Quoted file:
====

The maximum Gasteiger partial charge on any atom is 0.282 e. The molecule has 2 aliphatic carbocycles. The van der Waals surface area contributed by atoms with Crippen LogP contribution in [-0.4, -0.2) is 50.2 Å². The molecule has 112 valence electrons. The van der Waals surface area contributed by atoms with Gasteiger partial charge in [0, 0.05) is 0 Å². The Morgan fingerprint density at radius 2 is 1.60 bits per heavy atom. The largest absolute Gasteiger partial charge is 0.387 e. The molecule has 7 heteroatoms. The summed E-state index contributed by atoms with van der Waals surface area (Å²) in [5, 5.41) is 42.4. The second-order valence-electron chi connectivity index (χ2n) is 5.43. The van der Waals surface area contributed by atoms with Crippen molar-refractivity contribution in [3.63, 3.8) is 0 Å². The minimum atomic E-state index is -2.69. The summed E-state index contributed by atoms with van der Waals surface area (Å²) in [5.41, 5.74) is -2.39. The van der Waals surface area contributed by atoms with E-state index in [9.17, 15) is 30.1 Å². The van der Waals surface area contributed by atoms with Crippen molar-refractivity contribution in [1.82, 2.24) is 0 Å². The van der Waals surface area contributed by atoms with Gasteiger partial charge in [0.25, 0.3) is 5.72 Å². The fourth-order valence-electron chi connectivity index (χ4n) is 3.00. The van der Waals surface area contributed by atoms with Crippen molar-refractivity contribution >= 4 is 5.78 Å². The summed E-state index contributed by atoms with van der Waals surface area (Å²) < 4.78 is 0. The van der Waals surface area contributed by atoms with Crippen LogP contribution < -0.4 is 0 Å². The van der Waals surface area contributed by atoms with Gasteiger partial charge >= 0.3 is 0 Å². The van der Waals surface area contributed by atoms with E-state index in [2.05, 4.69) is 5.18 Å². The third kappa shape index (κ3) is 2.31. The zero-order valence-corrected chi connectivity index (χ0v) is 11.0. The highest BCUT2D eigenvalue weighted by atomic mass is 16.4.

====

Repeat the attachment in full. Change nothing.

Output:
The maximum Gasteiger partial charge on any atom is 0.282 e. The molecule has 2 aliphatic carbocycles. The van der Waals surface area contributed by atoms with Crippen LogP contribution in [-0.4, -0.2) is 50.2 Å². The molecule has 112 valence electrons. The van der Waals surface area contributed by atoms with Gasteiger partial charge in [0, 0.05) is 0 Å². The Morgan fingerprint density at radius 2 is 1.60 bits per heavy atom. The largest absolute Gasteiger partial charge is 0.387 e. The molecule has 7 heteroatoms. The summed E-state index contributed by atoms with van der Waals surface area (Å²) in [5, 5.41) is 42.4. The second-order valence-electron chi connectivity index (χ2n) is 5.43. The van der Waals surface area contributed by atoms with Crippen molar-refractivity contribution in [3.63, 3.8) is 0 Å². The minimum atomic E-state index is -2.69. The summed E-state index contributed by atoms with van der Waals surface area (Å²) in [5.41, 5.74) is -2.39. The van der Waals surface area contributed by atoms with E-state index in [9.17, 15) is 30.1 Å². The van der Waals surface area contributed by atoms with Crippen molar-refractivity contribution in [1.82, 2.24) is 0 Å². The van der Waals surface area contributed by atoms with Gasteiger partial charge in [0.25, 0.3) is 5.72 Å². The fourth-order valence-electron chi connectivity index (χ4n) is 3.00. The van der Waals surface area contributed by atoms with Crippen molar-refractivity contribution >= 4 is 5.78 Å². The summed E-state index contributed by atoms with van der Waals surface area (Å²) < 4.78 is 0. The van der Waals surface area contributed by atoms with Crippen LogP contribution < -0.4 is 0 Å². The van der Waals surface area contributed by atoms with Gasteiger partial charge >= 0.3 is 0 Å². The van der Waals surface area contributed by atoms with E-state index in [2.05, 4.69) is 5.18 Å². The third kappa shape index (κ3) is 2.31. The zero-order valence-corrected chi connectivity index (χ0v) is 11.0. The highest BCUT2D eigenvalue weighted by atomic mass is 16.4.